Jean Guy LeClerc

New MarineNav PC Fits into Real People’s Boats

Not many of us have room for a big tower PC or rack computer system aboard our boats; and even those who do most likely wish they could use the storage space for something else. Take heart, fellow boater. MarineNav, of Canada, has finally done what many electronics companies could have done for recreational boaters long ago but didn’t: they have produced a completely marinized PC in a form factor equal to an AM/FM radio. They are now producing these units in a range of configurations suitable for every boater and budget. Even the smallest of the units, the “Explorer,” is a fully functional PC, with a 1.2 GHz CPU, a 60 GB hard drive and a full complement of USB and COM ports. The high-end “Columbus” unit sports a 2.0 GHz processor, 1 GB of RAM and up to 1.5 TB (yes, TERABYTES) of hard drive space. The whole range of PCs will run on 6-24v DC power and incoporates all shock-mounted components in a package that does not require additional external cooling.

The company founder is Kevan Merson, a Scottish design engineer and entrepreneur from Aberdeen. Merson wanted a PC on his own boat, but didn’t like either the space requirements of more conventional PCs or the fact that most were not truly marinized; only “ruggedized.” What Merson was looking for was a “bullet-proof” PC that would stand up to the rigors of North Sea sailing, so he decided to build it himself and formed MarineNav (www.marinenav.ca), based in both Aberdeen and Prince Edward Island, Canada, to get them into production and distribution.

I talked with MarineNav’s district sales manager, Jean Guy Leclerc, and sales agent Norm Richard at the Newport Boat Show, where the company had several units on display. Leclerc said MarineNav has spent the last two and a half years engineering the PCs and preparing for production, which began last Spring. The sales and distribution effort is just now getting underway, with a list of dealers offering the PCs on the MarineNav website. According to Leclerc, MarineNav is also currently in discussions with several different boat-builders to offer the PCs as original equipment on new boats.

The MarineNav PC line comes in four basic packages. The Explorer, Nautilus and Nautilus Extreme all measure 7.0″W x 2.5″H x 10.0″L. The top-of-the-line Columbus is 7″ x 3″ x 12.5″, principally to handle its larger storage and dedicated video card. The basic electrical requirement is 12v DC, drawing approximately 1.1 amps, although the units handle anything from 6v to 24v. This means they are virtually immune to minor power fluctuations, such as those that typically occur at engine start.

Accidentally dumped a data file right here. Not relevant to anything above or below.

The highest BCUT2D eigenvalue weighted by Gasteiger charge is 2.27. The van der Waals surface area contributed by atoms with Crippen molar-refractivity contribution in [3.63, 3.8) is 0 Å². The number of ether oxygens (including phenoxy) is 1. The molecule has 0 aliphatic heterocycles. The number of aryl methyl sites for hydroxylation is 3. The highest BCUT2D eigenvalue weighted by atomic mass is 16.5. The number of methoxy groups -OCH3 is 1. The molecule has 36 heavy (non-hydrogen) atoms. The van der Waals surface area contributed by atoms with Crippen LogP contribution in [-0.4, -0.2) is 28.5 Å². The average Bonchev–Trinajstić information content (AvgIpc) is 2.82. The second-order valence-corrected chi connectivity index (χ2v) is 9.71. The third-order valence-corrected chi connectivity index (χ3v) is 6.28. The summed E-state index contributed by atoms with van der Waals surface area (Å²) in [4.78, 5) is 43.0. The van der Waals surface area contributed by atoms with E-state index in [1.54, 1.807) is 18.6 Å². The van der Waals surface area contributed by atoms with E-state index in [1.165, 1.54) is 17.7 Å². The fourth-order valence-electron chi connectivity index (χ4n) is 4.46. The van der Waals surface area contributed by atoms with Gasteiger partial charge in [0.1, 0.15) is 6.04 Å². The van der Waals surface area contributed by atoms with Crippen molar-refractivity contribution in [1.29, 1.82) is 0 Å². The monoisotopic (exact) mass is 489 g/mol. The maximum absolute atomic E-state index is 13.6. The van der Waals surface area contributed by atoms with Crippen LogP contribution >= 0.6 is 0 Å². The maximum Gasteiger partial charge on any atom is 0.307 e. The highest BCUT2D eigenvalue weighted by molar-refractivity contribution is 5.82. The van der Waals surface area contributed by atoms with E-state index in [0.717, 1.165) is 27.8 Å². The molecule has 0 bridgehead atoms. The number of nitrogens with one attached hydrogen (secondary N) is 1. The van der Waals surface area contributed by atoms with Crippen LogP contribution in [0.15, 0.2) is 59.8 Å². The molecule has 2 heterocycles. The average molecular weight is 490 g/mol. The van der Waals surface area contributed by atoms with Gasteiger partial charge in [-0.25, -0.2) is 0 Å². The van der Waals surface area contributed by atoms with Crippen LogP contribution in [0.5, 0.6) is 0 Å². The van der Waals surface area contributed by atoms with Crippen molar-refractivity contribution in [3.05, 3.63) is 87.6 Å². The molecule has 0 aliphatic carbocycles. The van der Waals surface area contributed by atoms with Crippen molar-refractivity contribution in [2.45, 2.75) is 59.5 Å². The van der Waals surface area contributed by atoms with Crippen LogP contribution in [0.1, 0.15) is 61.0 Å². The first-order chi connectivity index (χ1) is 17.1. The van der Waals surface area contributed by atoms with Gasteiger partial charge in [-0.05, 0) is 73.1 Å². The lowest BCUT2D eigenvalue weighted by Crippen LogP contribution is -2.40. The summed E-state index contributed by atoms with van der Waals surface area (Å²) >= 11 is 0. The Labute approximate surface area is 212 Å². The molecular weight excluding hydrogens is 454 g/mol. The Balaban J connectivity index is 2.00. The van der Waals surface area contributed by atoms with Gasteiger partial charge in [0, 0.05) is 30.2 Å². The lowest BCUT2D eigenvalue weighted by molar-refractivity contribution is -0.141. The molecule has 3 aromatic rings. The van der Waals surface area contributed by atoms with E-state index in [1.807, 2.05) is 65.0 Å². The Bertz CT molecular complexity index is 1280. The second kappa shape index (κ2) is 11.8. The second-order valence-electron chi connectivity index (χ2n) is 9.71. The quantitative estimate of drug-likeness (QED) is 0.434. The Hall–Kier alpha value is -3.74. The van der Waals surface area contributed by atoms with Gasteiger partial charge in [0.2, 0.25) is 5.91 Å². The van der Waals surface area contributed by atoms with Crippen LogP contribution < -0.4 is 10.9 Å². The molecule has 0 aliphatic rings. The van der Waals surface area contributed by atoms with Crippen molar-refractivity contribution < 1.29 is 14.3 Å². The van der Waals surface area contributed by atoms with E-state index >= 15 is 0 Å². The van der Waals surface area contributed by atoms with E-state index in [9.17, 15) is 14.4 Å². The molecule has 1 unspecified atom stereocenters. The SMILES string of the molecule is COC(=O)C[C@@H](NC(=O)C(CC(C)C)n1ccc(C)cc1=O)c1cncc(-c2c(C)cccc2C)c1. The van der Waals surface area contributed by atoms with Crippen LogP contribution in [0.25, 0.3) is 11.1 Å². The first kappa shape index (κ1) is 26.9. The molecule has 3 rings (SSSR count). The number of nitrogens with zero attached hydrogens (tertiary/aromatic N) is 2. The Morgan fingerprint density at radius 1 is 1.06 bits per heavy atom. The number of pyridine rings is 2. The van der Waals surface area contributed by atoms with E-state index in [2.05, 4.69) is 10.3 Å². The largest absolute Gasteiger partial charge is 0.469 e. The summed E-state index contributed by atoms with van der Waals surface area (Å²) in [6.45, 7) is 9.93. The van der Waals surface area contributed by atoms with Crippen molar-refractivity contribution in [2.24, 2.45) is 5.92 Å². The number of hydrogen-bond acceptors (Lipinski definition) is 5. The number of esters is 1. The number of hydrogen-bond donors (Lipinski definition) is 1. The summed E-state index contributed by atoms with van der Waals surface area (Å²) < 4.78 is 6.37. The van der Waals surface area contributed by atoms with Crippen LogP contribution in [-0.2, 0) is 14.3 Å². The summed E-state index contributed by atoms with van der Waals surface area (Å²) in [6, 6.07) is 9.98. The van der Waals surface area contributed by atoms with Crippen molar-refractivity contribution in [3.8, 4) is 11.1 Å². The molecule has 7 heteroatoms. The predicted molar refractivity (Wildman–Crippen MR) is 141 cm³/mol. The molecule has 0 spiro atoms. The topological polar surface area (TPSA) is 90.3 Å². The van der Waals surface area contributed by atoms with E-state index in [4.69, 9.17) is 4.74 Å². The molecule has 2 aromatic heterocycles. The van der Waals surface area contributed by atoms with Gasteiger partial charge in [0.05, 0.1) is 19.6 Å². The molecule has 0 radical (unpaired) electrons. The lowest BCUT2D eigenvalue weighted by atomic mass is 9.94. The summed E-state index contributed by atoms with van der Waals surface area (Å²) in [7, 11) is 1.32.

According to Leclerc, another unique feature of the MarineNav units is that they were designed from the outset to handle the full range of PC capabilities, not just navigation. They come outfitted with typical office productivity software and are built to handle entertainment as well. In fact, the operating system is the Microsoft Windows Media Center. The units will handle satellite communications and email chores and can serve as a telephone host as well. All the units can drive multiple display screens.

MarineNav delivers these PCs with their own fully marinized LCD screens. In fact, buyers can opt for a special transitional reflective surface on the displays that turns them into high-grade mirrors when powered off. To-date, the screens are for pilothouse or other semi-protected environments. Fully waterproof screens will be available in early 2008, according to MarineNav. All the screens are available with handsome wood frames that can be finished to match nearly any existing helm station woodwork.

Given the miniature form factor, the hardiness and performance capabilities, any boater — from the captain of a small center console fishing boat, or 20-foot daysailer, to the skipper of a 60-foot trawler — now has the option to choose PC-based navigation, with all its flexibility and comprehensive capabilities.

Copyright © 2007 Thomas M. Tripp

Posted by Tom in People, Technology